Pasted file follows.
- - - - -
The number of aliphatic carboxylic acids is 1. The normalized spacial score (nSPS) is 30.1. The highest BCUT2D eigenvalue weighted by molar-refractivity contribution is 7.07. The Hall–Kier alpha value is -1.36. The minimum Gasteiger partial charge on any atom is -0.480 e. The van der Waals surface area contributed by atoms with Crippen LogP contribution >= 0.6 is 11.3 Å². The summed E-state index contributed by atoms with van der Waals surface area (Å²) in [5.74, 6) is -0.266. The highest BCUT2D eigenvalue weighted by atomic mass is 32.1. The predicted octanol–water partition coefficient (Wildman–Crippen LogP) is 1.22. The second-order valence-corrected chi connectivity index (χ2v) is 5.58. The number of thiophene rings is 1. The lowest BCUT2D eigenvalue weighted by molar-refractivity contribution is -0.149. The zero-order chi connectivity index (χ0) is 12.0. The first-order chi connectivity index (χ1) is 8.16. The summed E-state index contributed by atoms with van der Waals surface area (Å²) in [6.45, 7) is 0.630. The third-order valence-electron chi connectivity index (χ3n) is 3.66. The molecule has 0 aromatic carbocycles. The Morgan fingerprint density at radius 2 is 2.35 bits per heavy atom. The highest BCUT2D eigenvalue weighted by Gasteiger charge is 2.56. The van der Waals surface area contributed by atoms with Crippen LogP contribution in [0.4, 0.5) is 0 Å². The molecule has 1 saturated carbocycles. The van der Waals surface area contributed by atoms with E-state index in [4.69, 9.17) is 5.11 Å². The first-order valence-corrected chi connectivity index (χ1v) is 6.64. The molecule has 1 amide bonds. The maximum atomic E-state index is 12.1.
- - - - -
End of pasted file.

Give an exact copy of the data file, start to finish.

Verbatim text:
The number of aliphatic carboxylic acids is 1. The normalized spacial score (nSPS) is 30.1. The highest BCUT2D eigenvalue weighted by molar-refractivity contribution is 7.07. The Hall–Kier alpha value is -1.36. The minimum Gasteiger partial charge on any atom is -0.480 e. The van der Waals surface area contributed by atoms with Crippen LogP contribution >= 0.6 is 11.3 Å². The summed E-state index contributed by atoms with van der Waals surface area (Å²) in [5.74, 6) is -0.266. The highest BCUT2D eigenvalue weighted by atomic mass is 32.1. The predicted octanol–water partition coefficient (Wildman–Crippen LogP) is 1.22. The second-order valence-corrected chi connectivity index (χ2v) is 5.58. The number of thiophene rings is 1. The lowest BCUT2D eigenvalue weighted by molar-refractivity contribution is -0.149. The zero-order chi connectivity index (χ0) is 12.0. The first-order chi connectivity index (χ1) is 8.16. The summed E-state index contributed by atoms with van der Waals surface area (Å²) in [6.45, 7) is 0.630. The third-order valence-electron chi connectivity index (χ3n) is 3.66. The molecule has 0 aromatic carbocycles. The Morgan fingerprint density at radius 2 is 2.35 bits per heavy atom. The highest BCUT2D eigenvalue weighted by Gasteiger charge is 2.56. The van der Waals surface area contributed by atoms with Crippen LogP contribution in [0.4, 0.5) is 0 Å². The molecule has 1 saturated carbocycles. The van der Waals surface area contributed by atoms with E-state index in [4.69, 9.17) is 5.11 Å². The first-order valence-corrected chi connectivity index (χ1v) is 6.64. The molecule has 1 amide bonds. The maximum atomic E-state index is 12.1.